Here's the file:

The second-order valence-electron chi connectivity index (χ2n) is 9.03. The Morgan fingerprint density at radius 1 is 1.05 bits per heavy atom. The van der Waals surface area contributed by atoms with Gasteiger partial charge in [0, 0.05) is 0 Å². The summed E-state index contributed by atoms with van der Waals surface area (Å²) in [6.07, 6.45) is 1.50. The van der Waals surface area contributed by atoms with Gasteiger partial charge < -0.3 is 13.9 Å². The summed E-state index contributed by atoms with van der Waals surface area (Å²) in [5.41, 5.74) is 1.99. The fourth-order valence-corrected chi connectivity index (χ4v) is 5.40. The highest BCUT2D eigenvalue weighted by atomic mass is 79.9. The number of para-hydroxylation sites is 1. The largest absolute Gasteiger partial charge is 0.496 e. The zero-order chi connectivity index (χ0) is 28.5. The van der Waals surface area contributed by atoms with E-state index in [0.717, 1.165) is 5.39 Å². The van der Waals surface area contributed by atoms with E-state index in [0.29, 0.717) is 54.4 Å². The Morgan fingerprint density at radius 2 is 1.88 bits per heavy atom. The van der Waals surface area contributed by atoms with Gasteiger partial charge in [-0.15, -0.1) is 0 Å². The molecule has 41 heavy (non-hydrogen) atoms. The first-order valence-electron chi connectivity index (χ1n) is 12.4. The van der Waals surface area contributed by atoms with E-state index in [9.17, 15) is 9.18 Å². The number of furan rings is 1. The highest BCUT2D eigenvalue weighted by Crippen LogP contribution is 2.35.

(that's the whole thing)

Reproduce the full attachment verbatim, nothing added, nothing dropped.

The second-order valence-electron chi connectivity index (χ2n) is 9.03. The Morgan fingerprint density at radius 1 is 1.05 bits per heavy atom. The van der Waals surface area contributed by atoms with Gasteiger partial charge in [0, 0.05) is 0 Å². The summed E-state index contributed by atoms with van der Waals surface area (Å²) in [6.07, 6.45) is 1.50. The van der Waals surface area contributed by atoms with Gasteiger partial charge < -0.3 is 13.9 Å². The summed E-state index contributed by atoms with van der Waals surface area (Å²) in [5.41, 5.74) is 1.99. The fourth-order valence-corrected chi connectivity index (χ4v) is 5.40. The highest BCUT2D eigenvalue weighted by atomic mass is 79.9. The number of para-hydroxylation sites is 1. The largest absolute Gasteiger partial charge is 0.496 e. The zero-order chi connectivity index (χ0) is 28.5. The van der Waals surface area contributed by atoms with E-state index in [0.717, 1.165) is 5.39 Å². The van der Waals surface area contributed by atoms with E-state index in [0.29, 0.717) is 54.4 Å². The Morgan fingerprint density at radius 2 is 1.88 bits per heavy atom. The van der Waals surface area contributed by atoms with Gasteiger partial charge in [-0.15, -0.1) is 0 Å². The molecule has 41 heavy (non-hydrogen) atoms. The first-order valence-electron chi connectivity index (χ1n) is 12.4. The van der Waals surface area contributed by atoms with E-state index in [9.17, 15) is 9.18 Å². The number of furan rings is 1. The highest BCUT2D eigenvalue weighted by Crippen LogP contribution is 2.35.